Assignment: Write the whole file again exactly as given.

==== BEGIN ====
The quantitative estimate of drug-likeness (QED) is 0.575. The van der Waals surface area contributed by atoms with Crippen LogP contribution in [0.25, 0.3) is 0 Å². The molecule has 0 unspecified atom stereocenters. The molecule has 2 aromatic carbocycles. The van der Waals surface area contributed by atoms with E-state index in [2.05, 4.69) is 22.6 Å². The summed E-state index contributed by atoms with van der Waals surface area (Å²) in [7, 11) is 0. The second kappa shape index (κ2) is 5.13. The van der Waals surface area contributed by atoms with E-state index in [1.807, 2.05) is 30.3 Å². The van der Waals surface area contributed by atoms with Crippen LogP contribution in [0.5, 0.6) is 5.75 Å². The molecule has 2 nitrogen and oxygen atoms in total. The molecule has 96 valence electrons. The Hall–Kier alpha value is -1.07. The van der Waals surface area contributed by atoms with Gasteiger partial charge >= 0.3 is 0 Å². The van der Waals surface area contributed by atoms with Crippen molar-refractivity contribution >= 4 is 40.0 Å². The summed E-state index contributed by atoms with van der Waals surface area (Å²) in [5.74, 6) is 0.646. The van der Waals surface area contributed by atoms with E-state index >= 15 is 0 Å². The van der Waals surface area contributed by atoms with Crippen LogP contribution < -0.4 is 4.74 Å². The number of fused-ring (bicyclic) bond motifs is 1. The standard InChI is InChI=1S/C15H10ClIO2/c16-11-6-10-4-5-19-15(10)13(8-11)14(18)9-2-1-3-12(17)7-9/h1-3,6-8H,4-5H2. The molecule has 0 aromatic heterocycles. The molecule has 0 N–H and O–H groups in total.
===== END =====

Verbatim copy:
The quantitative estimate of drug-likeness (QED) is 0.575. The van der Waals surface area contributed by atoms with Crippen LogP contribution in [0.25, 0.3) is 0 Å². The molecule has 0 unspecified atom stereocenters. The molecule has 2 aromatic carbocycles. The van der Waals surface area contributed by atoms with E-state index in [2.05, 4.69) is 22.6 Å². The summed E-state index contributed by atoms with van der Waals surface area (Å²) in [7, 11) is 0. The second kappa shape index (κ2) is 5.13. The van der Waals surface area contributed by atoms with E-state index in [1.807, 2.05) is 30.3 Å². The van der Waals surface area contributed by atoms with Crippen LogP contribution in [0.5, 0.6) is 5.75 Å². The molecule has 2 nitrogen and oxygen atoms in total. The molecule has 96 valence electrons. The Hall–Kier alpha value is -1.07. The van der Waals surface area contributed by atoms with Gasteiger partial charge >= 0.3 is 0 Å². The van der Waals surface area contributed by atoms with Crippen molar-refractivity contribution >= 4 is 40.0 Å². The summed E-state index contributed by atoms with van der Waals surface area (Å²) in [5.74, 6) is 0.646. The van der Waals surface area contributed by atoms with E-state index >= 15 is 0 Å². The van der Waals surface area contributed by atoms with Crippen LogP contribution < -0.4 is 4.74 Å². The number of fused-ring (bicyclic) bond motifs is 1. The standard InChI is InChI=1S/C15H10ClIO2/c16-11-6-10-4-5-19-15(10)13(8-11)14(18)9-2-1-3-12(17)7-9/h1-3,6-8H,4-5H2. The molecule has 0 aromatic heterocycles. The molecule has 0 N–H and O–H groups in total.